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Televangelist sues to halt inquiry on virus product

by Tony Holt | June 10, 2020 at 7:14 a.m.

LITTLE ROCK -- Televangelist Jim Bakker hopes to thwart attempts by Arkansas Attorney General Leslie Rutledge to obtain personal information of his congregation members as part of a consumer-protection investigation into his promotion of a liquid solution to cure the covid-19 infection.

Bakker's attorneys said Rutledge's efforts were an affront to religious freedom and "disturbing."

Amanda Priest, an attorney general's office spokeswoman, said Rutledge's request for information "relates to an investigation of Mr. Bakker for falsely promoting products as a cure for covid-19."

A civil action was filed late last week in the U.S. District Court for the Western District of Missouri on behalf of Bakker and his Morningside Church and Morningside Church Productions, based in Blue Eye, Mo.

The action was taken less than three months after Missouri sued Bakker, alleging he peddled a fake cure for covid-19 on his television show.

Priest said Arkansas consumers were "deceived" by Bakker and may have been harmed "financially and physically" by the pastor's actions.

The product in question is Silver Solution. In their complaint, Bakker's attorneys stated that he and his church "feel divinely inspired" to offer the product to the world.

Much of Bakker's teachings center on the expectation of and preparation for the second coming of Jesus Christ. His attorneys said Bakker believes Silver Solution and products like it "have been made available to this generation by God," according to court documents filed last week.

Silver Solution is a liquid and comes in a bottle. It's described as a colloidal silver, which is a product often sold on the internet as a dietary supplement.

In a news release, Jay Nixon, one of Bakker's attorneys and a former governor and attorney general of Missouri, said Rutledge's information-seeking could set a dangerous precedent.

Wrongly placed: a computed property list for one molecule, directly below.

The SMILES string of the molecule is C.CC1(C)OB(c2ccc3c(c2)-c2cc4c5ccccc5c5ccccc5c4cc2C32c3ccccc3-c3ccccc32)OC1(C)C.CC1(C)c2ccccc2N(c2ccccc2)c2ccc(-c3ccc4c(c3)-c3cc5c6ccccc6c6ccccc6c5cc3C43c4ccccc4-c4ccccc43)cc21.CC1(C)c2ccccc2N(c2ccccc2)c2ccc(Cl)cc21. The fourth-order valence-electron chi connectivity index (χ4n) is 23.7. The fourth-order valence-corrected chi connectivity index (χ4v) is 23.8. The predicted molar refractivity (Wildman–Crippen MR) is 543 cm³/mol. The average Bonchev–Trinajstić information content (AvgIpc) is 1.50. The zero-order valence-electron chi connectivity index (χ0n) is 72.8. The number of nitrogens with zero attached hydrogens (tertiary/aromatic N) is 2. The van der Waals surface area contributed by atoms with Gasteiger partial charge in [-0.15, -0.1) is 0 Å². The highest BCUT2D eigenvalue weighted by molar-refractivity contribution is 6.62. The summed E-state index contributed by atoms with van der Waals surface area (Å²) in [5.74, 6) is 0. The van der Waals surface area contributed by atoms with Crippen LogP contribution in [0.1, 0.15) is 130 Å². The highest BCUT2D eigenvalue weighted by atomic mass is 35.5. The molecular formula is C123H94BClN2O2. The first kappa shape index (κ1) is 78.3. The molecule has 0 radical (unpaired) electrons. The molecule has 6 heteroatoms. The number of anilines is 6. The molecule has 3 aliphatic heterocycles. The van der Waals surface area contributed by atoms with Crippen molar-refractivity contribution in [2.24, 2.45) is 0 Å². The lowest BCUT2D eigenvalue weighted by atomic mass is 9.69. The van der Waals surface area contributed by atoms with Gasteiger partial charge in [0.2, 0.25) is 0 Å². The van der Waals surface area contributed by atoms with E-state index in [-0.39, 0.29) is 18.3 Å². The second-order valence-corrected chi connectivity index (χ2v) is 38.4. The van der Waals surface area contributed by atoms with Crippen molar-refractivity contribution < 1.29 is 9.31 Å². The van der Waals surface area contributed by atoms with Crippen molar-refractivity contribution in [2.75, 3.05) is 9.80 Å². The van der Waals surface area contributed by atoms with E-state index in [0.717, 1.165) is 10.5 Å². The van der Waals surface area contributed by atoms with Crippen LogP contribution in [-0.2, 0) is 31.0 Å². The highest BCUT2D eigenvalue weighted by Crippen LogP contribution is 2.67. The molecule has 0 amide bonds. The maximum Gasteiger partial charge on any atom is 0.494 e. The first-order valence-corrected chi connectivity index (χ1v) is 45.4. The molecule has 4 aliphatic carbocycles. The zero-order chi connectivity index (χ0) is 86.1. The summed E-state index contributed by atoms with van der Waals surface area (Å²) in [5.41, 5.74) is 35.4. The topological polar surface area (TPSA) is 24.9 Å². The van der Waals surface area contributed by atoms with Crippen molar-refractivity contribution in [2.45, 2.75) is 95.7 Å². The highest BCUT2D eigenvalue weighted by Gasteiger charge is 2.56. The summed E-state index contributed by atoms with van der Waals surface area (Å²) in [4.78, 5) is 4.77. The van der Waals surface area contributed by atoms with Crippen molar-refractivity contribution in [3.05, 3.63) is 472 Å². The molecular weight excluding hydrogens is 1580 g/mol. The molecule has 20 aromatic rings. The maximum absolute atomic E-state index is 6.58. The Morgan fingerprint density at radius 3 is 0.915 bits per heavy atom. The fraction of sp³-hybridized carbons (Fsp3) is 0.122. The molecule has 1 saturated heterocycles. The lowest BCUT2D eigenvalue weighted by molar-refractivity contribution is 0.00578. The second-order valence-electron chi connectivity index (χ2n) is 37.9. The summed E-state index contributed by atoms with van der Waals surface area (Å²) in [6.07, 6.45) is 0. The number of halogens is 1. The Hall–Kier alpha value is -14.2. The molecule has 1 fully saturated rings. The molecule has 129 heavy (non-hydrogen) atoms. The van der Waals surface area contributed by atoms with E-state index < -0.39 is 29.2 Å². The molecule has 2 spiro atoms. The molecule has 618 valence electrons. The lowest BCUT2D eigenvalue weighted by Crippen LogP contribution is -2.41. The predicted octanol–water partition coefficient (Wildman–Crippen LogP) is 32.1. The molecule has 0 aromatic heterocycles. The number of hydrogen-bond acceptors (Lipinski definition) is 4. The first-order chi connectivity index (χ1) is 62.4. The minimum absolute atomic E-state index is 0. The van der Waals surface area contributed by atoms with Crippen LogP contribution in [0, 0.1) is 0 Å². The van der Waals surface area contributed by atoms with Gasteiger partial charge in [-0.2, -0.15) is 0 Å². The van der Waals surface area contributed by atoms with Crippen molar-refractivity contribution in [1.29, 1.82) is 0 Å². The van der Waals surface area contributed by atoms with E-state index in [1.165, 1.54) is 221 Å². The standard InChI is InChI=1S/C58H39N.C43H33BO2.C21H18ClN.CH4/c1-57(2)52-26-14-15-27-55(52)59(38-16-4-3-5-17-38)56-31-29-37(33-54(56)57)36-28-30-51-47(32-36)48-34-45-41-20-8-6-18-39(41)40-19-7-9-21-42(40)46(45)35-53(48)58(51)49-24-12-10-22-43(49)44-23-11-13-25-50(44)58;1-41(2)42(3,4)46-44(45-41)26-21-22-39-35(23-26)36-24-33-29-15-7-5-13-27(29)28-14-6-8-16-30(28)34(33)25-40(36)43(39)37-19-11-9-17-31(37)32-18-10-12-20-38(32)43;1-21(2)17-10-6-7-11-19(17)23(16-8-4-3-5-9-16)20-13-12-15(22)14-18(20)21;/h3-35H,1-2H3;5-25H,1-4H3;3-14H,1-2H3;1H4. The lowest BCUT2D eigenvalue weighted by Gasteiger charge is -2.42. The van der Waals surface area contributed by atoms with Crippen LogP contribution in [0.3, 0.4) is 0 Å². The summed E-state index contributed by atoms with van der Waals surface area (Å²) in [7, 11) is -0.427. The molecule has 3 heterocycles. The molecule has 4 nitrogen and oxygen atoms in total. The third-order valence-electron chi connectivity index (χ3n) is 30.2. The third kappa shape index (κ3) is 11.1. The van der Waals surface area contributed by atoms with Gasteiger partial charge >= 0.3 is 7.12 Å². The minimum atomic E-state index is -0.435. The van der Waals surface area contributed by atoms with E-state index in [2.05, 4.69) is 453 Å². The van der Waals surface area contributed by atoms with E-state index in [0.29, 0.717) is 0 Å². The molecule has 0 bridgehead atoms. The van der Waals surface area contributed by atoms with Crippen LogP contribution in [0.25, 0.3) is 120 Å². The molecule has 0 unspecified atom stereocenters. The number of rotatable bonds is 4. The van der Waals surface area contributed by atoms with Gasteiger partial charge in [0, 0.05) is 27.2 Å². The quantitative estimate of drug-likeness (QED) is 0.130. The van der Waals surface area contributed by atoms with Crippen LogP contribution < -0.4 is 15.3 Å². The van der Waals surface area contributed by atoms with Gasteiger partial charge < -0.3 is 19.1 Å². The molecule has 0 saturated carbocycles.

"It's extremely disturbing that this is happening in America and especially in the State of Arkansas," Nixon stated. "It's a very dangerous and sinister overstep when the government demands the names, addresses and personal financial information of church members. It could be your church next."

He went on to state that if someone donates to a ministry, it's never the government's business.

Other defendants listed in the court filing are the district attorneys for two California counties -- Merced and San Joaquin -- and Mike Feuer, the city attorney for Los Angeles.

Another of Bakker's attorneys, Derek Ankrom, was pointed in his criticism of Rutledge.

"While some likely won't be surprised that government officials on the West Coast are not respecting the First Amendment rights of Christian churches in the middle of the country, it's appalling that Attorney General Rutledge would attempt to violate a church's constitutional rights, and the privacy rights of its congregation, in such a blatant manner," he said.

In his complaint, Ankrom stated that Rutledge's pursuit of personal information "presents the question of whether a governmental agency may, in the name of 'consumer protection,' intrusively supervise, inquire into, censor or punish religiously-motivated speech of a pastor to his congregation."

Priest said the issue is public deception and not religious freedom.

"Attorney General Rutledge has a long history of fighting for religious freedom from government overreach," she said. "At the same time, she will continue to vigorously fight against those who would deceive Arkansans into false cures and fraudulently steal their money."

Last month it was announced that Bakker, 80, had suffered a stroke and would be taking a break from his program, The Jim Bakker Show, to recover.

Bakker became nationally known in the 1970s and '80s while hosting, along with his then-wife Tammy Faye Bakker, The PTL Club, a Christian television program. In 1987, he resigned after a sex scandal and a couple of years later was convicted on several counts of wire and mail fraud.

Jim Bakker returned to televangelism less than a decade after his release from federal prison in 1994.


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